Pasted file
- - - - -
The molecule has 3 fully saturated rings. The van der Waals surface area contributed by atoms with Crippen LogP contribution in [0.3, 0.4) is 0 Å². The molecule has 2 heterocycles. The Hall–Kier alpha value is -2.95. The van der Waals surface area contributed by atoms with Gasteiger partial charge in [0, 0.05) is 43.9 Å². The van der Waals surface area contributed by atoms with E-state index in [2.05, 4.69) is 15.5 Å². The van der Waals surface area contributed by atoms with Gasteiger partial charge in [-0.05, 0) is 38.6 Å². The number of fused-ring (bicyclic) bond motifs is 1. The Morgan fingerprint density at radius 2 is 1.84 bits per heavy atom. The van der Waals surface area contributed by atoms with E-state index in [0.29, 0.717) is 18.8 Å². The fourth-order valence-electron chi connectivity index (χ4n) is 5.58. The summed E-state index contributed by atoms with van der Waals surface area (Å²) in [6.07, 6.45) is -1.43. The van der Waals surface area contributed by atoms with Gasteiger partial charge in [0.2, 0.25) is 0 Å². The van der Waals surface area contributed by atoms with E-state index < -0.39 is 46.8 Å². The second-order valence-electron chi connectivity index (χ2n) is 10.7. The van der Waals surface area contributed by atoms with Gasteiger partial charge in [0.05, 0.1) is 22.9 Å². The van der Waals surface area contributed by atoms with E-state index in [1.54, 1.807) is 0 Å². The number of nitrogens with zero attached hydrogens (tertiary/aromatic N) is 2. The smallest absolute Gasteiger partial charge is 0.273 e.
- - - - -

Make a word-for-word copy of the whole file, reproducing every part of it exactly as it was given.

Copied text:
The molecule has 3 fully saturated rings. The van der Waals surface area contributed by atoms with Crippen LogP contribution in [0.3, 0.4) is 0 Å². The molecule has 2 heterocycles. The Hall–Kier alpha value is -2.95. The van der Waals surface area contributed by atoms with Gasteiger partial charge in [0, 0.05) is 43.9 Å². The van der Waals surface area contributed by atoms with E-state index in [2.05, 4.69) is 15.5 Å². The van der Waals surface area contributed by atoms with Gasteiger partial charge in [-0.05, 0) is 38.6 Å². The number of fused-ring (bicyclic) bond motifs is 1. The Morgan fingerprint density at radius 2 is 1.84 bits per heavy atom. The van der Waals surface area contributed by atoms with E-state index in [0.29, 0.717) is 18.8 Å². The fourth-order valence-electron chi connectivity index (χ4n) is 5.58. The summed E-state index contributed by atoms with van der Waals surface area (Å²) in [6.07, 6.45) is -1.43. The van der Waals surface area contributed by atoms with Gasteiger partial charge in [0.2, 0.25) is 0 Å². The van der Waals surface area contributed by atoms with E-state index < -0.39 is 46.8 Å². The second-order valence-electron chi connectivity index (χ2n) is 10.7. The van der Waals surface area contributed by atoms with Gasteiger partial charge in [0.05, 0.1) is 22.9 Å². The van der Waals surface area contributed by atoms with E-state index in [1.54, 1.807) is 0 Å². The number of nitrogens with zero attached hydrogens (tertiary/aromatic N) is 2. The smallest absolute Gasteiger partial charge is 0.273 e.